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What is Beta testing?

  • This is testing done by people external to the project to ensure it works in real use cases.
  • The purpose of this testing is to confirm your software performs as expected for users that were not involved in the design and development. Often this test will return some feedback about functional bugs but mostly it will return feedback about the User eXperience (UX) and if they were able to understand your vision.

Close or Open Beta? Which one should you perform?

  • Closed Beta means you control the users who are involved.
  • Open Beta means you let anyone sign up to be part of your beta testing.
  • This largely depends on your end goals and target market for the software. Most enterprises want to keep their ideas private until they are ready to market them.

Beta testing can engage your users and improve your software

  • Document the user feedback and use it to prioritize how you will refine your software and create the best experience for your users.
  • Giving users feedback will also build a good reputation and boost the success of your software.

After you’re done Beta testing, you’ll want to incorporate the feedback into the software before launching it. Multiple rounds of Beta testing are generally needed to confirm the features you are adjusting/adding are to the users expectations. You aren’t done Beta testing until the users are happy using your software.

Code Commandment 9: UX testing: Plan to optimize the UX and incorporate feedback.

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What is UX testing? 

  • UX is short for “User Experience“, and UX testing is when your team tests the experience of using your software.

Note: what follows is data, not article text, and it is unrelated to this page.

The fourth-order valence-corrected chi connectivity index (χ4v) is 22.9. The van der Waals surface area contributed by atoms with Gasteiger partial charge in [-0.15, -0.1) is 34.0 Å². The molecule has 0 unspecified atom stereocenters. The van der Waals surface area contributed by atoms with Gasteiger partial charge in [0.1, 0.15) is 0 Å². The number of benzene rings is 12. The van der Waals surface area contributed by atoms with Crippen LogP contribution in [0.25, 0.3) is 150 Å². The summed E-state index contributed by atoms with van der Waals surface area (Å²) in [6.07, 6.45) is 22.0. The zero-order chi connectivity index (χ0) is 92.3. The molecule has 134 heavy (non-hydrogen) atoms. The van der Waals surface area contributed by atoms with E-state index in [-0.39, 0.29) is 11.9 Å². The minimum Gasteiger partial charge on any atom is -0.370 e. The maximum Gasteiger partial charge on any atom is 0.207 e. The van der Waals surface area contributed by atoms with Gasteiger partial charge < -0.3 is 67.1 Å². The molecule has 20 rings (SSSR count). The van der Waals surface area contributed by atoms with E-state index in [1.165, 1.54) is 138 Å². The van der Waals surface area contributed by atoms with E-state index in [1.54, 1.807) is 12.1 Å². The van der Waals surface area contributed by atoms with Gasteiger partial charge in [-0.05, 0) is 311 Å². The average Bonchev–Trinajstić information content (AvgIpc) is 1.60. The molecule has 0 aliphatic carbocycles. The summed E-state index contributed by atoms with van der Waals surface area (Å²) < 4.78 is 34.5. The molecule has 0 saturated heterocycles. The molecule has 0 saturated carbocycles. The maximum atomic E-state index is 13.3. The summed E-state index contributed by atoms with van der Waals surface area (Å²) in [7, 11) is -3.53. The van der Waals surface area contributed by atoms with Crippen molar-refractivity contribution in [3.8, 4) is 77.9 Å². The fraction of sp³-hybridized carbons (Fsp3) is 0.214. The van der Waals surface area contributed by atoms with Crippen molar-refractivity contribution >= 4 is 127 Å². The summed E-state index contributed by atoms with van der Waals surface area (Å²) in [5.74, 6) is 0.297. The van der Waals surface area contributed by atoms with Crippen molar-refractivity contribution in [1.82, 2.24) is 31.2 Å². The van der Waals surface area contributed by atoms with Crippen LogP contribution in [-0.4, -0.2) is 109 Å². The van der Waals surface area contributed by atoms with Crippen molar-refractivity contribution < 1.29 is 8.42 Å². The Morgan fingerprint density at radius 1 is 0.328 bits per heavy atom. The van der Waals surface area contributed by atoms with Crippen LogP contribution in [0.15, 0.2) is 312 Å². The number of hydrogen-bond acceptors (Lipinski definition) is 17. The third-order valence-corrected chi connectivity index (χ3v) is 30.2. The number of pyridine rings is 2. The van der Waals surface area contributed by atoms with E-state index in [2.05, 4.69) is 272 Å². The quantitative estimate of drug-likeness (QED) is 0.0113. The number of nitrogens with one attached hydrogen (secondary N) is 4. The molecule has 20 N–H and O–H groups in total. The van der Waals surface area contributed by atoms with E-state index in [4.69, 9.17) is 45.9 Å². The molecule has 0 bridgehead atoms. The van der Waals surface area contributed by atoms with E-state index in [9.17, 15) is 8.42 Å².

• Is it intuitive? Easy to use? Are there bugs? UX testing addresses these questions so that you and your team can identify inadequacies and start fixing them.

Will my software have bugs if we planned it all out?

  • Yes, there will be bugs and your software can always be improved upon. In this way, you can fix the problems in order to perfect your software. 

Is my software easy to understand? Can a 5-year-old use it? Or more like… can my grandma use it?

  • It is important to put yourself into the shoes of new users and make the UI.
  • You need the learning curve to be smooth so that even a technologically challenged person can just pick up the final product and use it right away.

Make sure you focus UX on your target market

  • Keep the target market in mind and tailor your software UX to the needs of your customers.

Finally, plan time for bug fixes… even just tweaking the UX to be exactly how you want it can take time.

On the next commandment, we will give some handy tips for Beta testing your new software.

 

Code Commandment 8: Alpha Testing: Involve yourself in weekly testing.

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What is alpha testing?

    • It is when developers test the project to find bugs and make sure the project works.
    • This process lets you and your team discover as many fundamental problems as possible and make sure the software functions before beta testing.

Why is it important for you to get involved?

    • Things don’t always go as planned and bugs will creep up during the testing. You need to identify and fix these problems with your team.
    • When patching up these problems, your inputs are important in order for your project to stay true to your vision by the end of the process.

What can happen if the tests go wrong?

    • In an alpha test, something will go wrong! It is your team’s responsibility to fix and adjust the product.
    • You can help further improve the final result by being involved and providing the team with directions to save them time.

Coming soon! Code Commandment #9 details UX testing and bug fixes.